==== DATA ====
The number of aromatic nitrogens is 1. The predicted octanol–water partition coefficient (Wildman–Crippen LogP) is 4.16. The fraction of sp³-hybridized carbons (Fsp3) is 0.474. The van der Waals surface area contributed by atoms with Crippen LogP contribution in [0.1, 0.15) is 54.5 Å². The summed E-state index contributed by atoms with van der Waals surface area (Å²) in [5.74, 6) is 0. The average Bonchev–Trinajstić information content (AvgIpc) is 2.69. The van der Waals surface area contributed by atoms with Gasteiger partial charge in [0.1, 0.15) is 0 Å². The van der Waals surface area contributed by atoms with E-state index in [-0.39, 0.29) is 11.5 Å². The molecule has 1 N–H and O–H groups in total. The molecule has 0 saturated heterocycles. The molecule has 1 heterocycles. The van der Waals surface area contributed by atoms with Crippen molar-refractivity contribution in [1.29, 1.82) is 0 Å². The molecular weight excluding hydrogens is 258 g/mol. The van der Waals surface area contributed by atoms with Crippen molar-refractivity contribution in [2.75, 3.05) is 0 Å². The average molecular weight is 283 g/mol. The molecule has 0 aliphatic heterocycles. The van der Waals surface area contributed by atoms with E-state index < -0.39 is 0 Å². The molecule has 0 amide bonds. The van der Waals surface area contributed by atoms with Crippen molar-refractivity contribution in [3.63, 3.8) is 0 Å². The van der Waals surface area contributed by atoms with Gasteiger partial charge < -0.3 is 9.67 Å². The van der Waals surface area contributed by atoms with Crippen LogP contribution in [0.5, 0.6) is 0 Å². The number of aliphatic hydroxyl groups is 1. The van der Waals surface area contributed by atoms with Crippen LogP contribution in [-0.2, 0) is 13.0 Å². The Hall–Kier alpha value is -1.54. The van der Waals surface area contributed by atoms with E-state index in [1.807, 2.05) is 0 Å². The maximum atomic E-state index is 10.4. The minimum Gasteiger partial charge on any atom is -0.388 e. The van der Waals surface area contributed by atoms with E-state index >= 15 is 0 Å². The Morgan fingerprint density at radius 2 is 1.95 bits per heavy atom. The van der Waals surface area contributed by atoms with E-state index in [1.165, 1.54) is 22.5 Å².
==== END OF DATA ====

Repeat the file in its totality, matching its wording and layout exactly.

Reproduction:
The number of aromatic nitrogens is 1. The predicted octanol–water partition coefficient (Wildman–Crippen LogP) is 4.16. The fraction of sp³-hybridized carbons (Fsp3) is 0.474. The van der Waals surface area contributed by atoms with Crippen LogP contribution in [0.1, 0.15) is 54.5 Å². The summed E-state index contributed by atoms with van der Waals surface area (Å²) in [5.74, 6) is 0. The average Bonchev–Trinajstić information content (AvgIpc) is 2.69. The van der Waals surface area contributed by atoms with Gasteiger partial charge in [0.1, 0.15) is 0 Å². The van der Waals surface area contributed by atoms with E-state index in [-0.39, 0.29) is 11.5 Å². The molecule has 1 N–H and O–H groups in total. The molecule has 0 saturated heterocycles. The molecule has 1 heterocycles. The van der Waals surface area contributed by atoms with Crippen molar-refractivity contribution in [1.29, 1.82) is 0 Å². The molecular weight excluding hydrogens is 258 g/mol. The van der Waals surface area contributed by atoms with Crippen molar-refractivity contribution in [2.75, 3.05) is 0 Å². The average molecular weight is 283 g/mol. The molecule has 0 aliphatic heterocycles. The van der Waals surface area contributed by atoms with E-state index < -0.39 is 0 Å². The molecule has 0 amide bonds. The van der Waals surface area contributed by atoms with Crippen molar-refractivity contribution in [3.63, 3.8) is 0 Å². The van der Waals surface area contributed by atoms with Gasteiger partial charge < -0.3 is 9.67 Å². The van der Waals surface area contributed by atoms with Crippen LogP contribution in [0.5, 0.6) is 0 Å². The number of aliphatic hydroxyl groups is 1. The van der Waals surface area contributed by atoms with Crippen LogP contribution in [-0.2, 0) is 13.0 Å². The Hall–Kier alpha value is -1.54. The van der Waals surface area contributed by atoms with E-state index in [1.807, 2.05) is 0 Å². The maximum atomic E-state index is 10.4. The minimum Gasteiger partial charge on any atom is -0.388 e. The van der Waals surface area contributed by atoms with E-state index >= 15 is 0 Å². The Morgan fingerprint density at radius 2 is 1.95 bits per heavy atom. The van der Waals surface area contributed by atoms with E-state index in [1.165, 1.54) is 22.5 Å².